Dating email subject line examples
5 With these Pompey came forth, drove Clodius from the forum, and summoned the citizens to the vote.And it is said that the people never passed any vote with such unanimity. " And they, like a chorus trained in responsive song, as he shook his toga, would answer each question by shouting out "Pompey." 49 1 Of course this also was annoying to Pompey, who was not accustomed to vilification and was inexperienced in this sort of warfare; but he was more distressed when he perceived that the senate was delighted to see him insulted and paying a penalty for his betrayal of Cicero.6 The senate, too, vying with the people, wrote letters of thanks to all the cities which had ministered to Cicero during his exile, and decreed that his house and his villas, which Clodius had destroyed, should be restored at the public cost.7 And finally, when Pompey appeared at a public trial, Clodius, having at his beck and call a rabble of the lewdest and most arrogant ruffians, stationed himself in a conspicuous place and put to them such questions as these: "Who is a licentious imperator? 2 When, however, it had come to blows and even wounds in the forum, and a servant of Clodius, stealing along through the crowd of bystanders towards Pompey, was found to have a sword in his hand, Pompey made this his excuse, although he was also afraid of the insolent abuse of Clodius, and came no more into the forum as long as Clodius was tribune, but kept himself continually at home, where he was ever debating with his friends how he might appease the anger of the senate and the nobility against him.3 To Culleo, however, who urged him to divorce Julia and exchange the friendship of Caesar for that of the senate, he would not listen, but he yielded to the arguments of those who thought he ought to bring Cicero back, who was the greatest enemy of Clodius and most beloved in the senate, and he escorted Cicero's brother, who was a petitioner for his return, with a large force into the forum, where, though some were wounded and some killed, he nevertheless got the better of Clodius.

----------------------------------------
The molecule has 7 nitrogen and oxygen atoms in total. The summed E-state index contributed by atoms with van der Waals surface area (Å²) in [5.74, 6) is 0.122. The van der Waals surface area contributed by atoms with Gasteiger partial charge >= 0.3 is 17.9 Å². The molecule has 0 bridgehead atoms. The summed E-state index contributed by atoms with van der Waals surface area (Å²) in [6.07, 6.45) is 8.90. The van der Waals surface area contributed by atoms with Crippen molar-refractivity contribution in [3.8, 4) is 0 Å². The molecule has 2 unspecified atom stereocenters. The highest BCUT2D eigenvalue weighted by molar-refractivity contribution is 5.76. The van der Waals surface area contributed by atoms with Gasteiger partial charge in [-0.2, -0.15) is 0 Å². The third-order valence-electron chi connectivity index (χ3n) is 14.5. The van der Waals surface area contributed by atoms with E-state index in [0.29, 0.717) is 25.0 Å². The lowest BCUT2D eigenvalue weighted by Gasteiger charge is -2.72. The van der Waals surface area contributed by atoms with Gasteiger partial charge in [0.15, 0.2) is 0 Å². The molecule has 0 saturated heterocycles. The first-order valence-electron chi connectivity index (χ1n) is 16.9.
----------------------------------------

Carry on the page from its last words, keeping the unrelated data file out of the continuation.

51-52, concerns a time period when Cicero had been exiled from Rome and Pompey was deciding that he needed to change his political focus and support having Cicero's banishment reversed.
4 And when Cicero returned to the city by virtue of the law then passed, he immediately reconciled Pompey to the senate,....
expands upon Clodius's insults to Pompey (I didn't even include all of the discussion of how Clodius disses Pompey), which contributed to Pompey's dissatisfaction with his ally, and that the passage in also does not happen to state at what point in all of this Clodius's term in office expired.
The most that can be said is that the narrative in is shorter and less detailed concerning these events, but they appear to be entirely compatible.
It is an example of Licona's odd woodenness and over-reading that he takes the relative brevity of the narrative in to mean that Plutarch is writing of different events as if they are one event and writing of a series of events deliberately as if they take place over different periods of time.